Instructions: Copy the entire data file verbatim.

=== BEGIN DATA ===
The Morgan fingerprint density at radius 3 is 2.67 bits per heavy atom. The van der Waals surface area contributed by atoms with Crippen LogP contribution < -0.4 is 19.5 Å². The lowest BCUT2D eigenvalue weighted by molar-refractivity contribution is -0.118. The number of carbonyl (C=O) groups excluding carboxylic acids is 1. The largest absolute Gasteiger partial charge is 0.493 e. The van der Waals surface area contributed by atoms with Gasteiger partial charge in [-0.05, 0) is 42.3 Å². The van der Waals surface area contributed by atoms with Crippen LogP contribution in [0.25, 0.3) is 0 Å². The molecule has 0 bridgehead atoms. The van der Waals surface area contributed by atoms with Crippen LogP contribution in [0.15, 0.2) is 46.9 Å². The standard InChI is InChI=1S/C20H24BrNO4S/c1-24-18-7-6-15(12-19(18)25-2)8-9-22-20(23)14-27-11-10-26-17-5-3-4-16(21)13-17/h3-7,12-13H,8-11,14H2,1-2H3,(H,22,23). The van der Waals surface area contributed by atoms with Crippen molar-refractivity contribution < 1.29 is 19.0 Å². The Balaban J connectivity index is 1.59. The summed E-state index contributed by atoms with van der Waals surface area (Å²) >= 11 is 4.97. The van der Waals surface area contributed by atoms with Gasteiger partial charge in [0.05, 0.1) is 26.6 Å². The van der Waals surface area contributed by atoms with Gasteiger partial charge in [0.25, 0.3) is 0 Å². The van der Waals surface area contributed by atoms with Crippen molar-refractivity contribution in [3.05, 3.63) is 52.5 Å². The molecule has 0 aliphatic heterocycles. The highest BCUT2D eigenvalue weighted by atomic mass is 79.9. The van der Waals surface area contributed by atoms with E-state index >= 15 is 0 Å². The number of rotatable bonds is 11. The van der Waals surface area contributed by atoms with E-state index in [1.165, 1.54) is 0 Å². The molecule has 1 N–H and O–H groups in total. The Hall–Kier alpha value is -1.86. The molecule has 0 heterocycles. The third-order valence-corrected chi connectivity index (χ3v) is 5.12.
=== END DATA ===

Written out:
The Morgan fingerprint density at radius 3 is 2.67 bits per heavy atom. The van der Waals surface area contributed by atoms with Crippen LogP contribution < -0.4 is 19.5 Å². The lowest BCUT2D eigenvalue weighted by molar-refractivity contribution is -0.118. The number of carbonyl (C=O) groups excluding carboxylic acids is 1. The largest absolute Gasteiger partial charge is 0.493 e. The van der Waals surface area contributed by atoms with Gasteiger partial charge in [-0.05, 0) is 42.3 Å². The van der Waals surface area contributed by atoms with Crippen LogP contribution in [0.25, 0.3) is 0 Å². The molecule has 0 bridgehead atoms. The van der Waals surface area contributed by atoms with Crippen LogP contribution in [0.15, 0.2) is 46.9 Å². The standard InChI is InChI=1S/C20H24BrNO4S/c1-24-18-7-6-15(12-19(18)25-2)8-9-22-20(23)14-27-11-10-26-17-5-3-4-16(21)13-17/h3-7,12-13H,8-11,14H2,1-2H3,(H,22,23). The van der Waals surface area contributed by atoms with Crippen molar-refractivity contribution < 1.29 is 19.0 Å². The Balaban J connectivity index is 1.59. The summed E-state index contributed by atoms with van der Waals surface area (Å²) >= 11 is 4.97. The van der Waals surface area contributed by atoms with Gasteiger partial charge in [0.05, 0.1) is 26.6 Å². The van der Waals surface area contributed by atoms with Gasteiger partial charge in [0.25, 0.3) is 0 Å². The van der Waals surface area contributed by atoms with Crippen molar-refractivity contribution in [3.05, 3.63) is 52.5 Å². The molecule has 0 aliphatic heterocycles. The highest BCUT2D eigenvalue weighted by atomic mass is 79.9. The van der Waals surface area contributed by atoms with E-state index >= 15 is 0 Å². The number of rotatable bonds is 11. The van der Waals surface area contributed by atoms with E-state index in [1.165, 1.54) is 0 Å². The molecule has 1 N–H and O–H groups in total. The Hall–Kier alpha value is -1.86. The molecule has 0 heterocycles. The third-order valence-corrected chi connectivity index (χ3v) is 5.12.